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Writing Natural Dialogue In Novels, by Phillipa Fioretti

Writing convincing, natural dialogue can be a challenge for novelists. Personally, I love writing dialogue. It’s partly where characters come to life. I have mine blathering on at great length in my first drafts. In the subsequent drafts I pare back, delete, fuss and fiddle, trying to get the dialogue to seem as natural as possible.

Most conversations take place while someone is doing something else: driving, walking or whatever. To sit down and have a coherent one-to-one conversation and to stay on topic is unnatural for people. Yet writers have characters do it all the time.

Combining action and dialogue gives a more natural feel and prevents the story from collapsing into strings of conversations held together by the odd bit of exposition. If you pay attention to conversations around you it soon become clear that people circle around, stumble, pause and generally bumble through conversations like toddlers in a play pen.

A fun exercise which can heighten your awareness of natural conversation is to unobtrusively record family or friends – nobody who will get cross with you and smash your digital recorder – having a conversation and then transcribe it, or use speech to text if you have it. Edit the conversation down to a couple of lines which capture the feeling and subject. It’s quite a surprise to discover how much rubbish people speak on a daily basis.

It’s also a valuable exercise for detecting the dynamic between speakers or within a group. What is left unsaid, is thinly veiled, hints at an underlying agenda or is obviously an attack or an alliance, should all be considered when writing dialogue, because, for all their talk, people often don’t mean what they say.

It can be far more realistic and intriguing for readers, who often know more than the characters do about a situation, for the dialogue to be indirect and subtle. Dialogue is a great vehicle for showing character. You just have pay close attention to how you write it.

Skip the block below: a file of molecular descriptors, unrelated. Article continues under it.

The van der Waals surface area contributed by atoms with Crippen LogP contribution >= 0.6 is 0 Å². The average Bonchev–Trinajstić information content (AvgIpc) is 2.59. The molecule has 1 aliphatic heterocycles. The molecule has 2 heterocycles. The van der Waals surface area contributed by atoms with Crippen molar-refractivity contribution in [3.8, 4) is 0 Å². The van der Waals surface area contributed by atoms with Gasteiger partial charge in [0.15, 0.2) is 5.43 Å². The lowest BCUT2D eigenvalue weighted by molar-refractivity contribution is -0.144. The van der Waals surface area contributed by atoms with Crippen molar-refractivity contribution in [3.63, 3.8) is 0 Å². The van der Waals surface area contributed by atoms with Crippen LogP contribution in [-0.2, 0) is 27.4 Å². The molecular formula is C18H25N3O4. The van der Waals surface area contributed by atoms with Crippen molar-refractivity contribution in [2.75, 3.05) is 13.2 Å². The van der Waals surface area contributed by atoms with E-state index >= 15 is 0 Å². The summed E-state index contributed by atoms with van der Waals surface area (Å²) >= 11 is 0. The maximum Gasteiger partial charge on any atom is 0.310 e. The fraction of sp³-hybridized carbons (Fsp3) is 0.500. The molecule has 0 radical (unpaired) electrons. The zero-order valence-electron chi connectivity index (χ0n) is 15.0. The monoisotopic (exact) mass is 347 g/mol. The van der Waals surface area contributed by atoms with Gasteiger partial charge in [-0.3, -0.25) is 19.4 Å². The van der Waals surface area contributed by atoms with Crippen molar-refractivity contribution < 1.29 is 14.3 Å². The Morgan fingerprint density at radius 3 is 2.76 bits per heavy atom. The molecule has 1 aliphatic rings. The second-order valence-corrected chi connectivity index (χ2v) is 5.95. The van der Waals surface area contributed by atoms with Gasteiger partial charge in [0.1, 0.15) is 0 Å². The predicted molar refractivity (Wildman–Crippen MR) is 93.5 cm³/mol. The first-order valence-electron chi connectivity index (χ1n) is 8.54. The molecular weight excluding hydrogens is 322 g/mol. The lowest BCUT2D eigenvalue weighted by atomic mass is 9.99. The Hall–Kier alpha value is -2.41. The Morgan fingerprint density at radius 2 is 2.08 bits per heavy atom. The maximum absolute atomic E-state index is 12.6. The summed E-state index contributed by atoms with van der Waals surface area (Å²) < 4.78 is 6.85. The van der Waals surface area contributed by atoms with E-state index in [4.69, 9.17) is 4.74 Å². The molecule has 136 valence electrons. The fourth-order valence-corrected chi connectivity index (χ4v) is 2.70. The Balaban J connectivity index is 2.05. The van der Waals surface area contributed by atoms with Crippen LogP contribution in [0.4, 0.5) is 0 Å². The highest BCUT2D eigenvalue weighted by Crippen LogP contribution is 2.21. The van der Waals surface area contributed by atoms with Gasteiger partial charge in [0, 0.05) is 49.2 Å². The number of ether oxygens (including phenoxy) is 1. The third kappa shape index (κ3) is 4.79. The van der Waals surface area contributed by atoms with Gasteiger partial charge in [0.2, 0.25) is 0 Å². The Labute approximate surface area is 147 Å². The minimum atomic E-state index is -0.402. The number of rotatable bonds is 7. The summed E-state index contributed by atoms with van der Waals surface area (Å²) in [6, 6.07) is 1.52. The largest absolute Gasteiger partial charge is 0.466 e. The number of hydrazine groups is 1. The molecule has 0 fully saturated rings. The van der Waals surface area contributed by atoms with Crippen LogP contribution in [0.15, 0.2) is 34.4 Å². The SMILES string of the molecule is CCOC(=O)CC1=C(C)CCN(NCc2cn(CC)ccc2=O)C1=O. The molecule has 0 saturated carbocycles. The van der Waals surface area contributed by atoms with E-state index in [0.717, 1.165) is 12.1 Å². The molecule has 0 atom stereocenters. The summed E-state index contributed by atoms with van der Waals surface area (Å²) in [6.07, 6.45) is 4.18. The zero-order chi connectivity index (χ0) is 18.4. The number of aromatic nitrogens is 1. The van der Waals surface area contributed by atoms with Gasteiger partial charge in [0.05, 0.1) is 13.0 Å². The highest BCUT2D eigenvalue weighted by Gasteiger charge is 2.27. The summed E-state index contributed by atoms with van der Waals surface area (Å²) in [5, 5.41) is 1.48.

Phillipa Fioretti’s author website:

Phillipa Fioretti’s bio page


The Book of LoveThe Fragment of Dreams     Savage TideA Distant LandHouse for all Seasons by Jenn J McLeodThe Fortunes of Ruby White

Writing Novels in Australia

5 Comments Post a comment
  1. Dialogue is fun to edit, to ‘fuss and fiddle’ over, as you say. Sometimes I can’t turn dialogue off, and instead of going to sleep, I have to turn on the light and scribble down more of the conversation. Stop the voices!

    August 26, 2013
  2. It gets a bit like that, Susan! I have conversations with a digital recorder. It’s a really weird look, but it seems to free up the dialogue centre in my brain. I can sleep and function better after a good imaginary conversation.

    August 27, 2013
  3. donaldmcmiken #

    Talking to your recorder is a bit spooky, but I did enjoy your piece. Think it surprises everyone when they write, just how far away from real speech written dialogue is. I haven’t tried the recorder method — yet!

    August 30, 2013
  4. It is a spooky look, Donald, particularly as I like to do it while walking my dog in local bushland. Other users of the tracks keep their distance, ha!

    August 30, 2013

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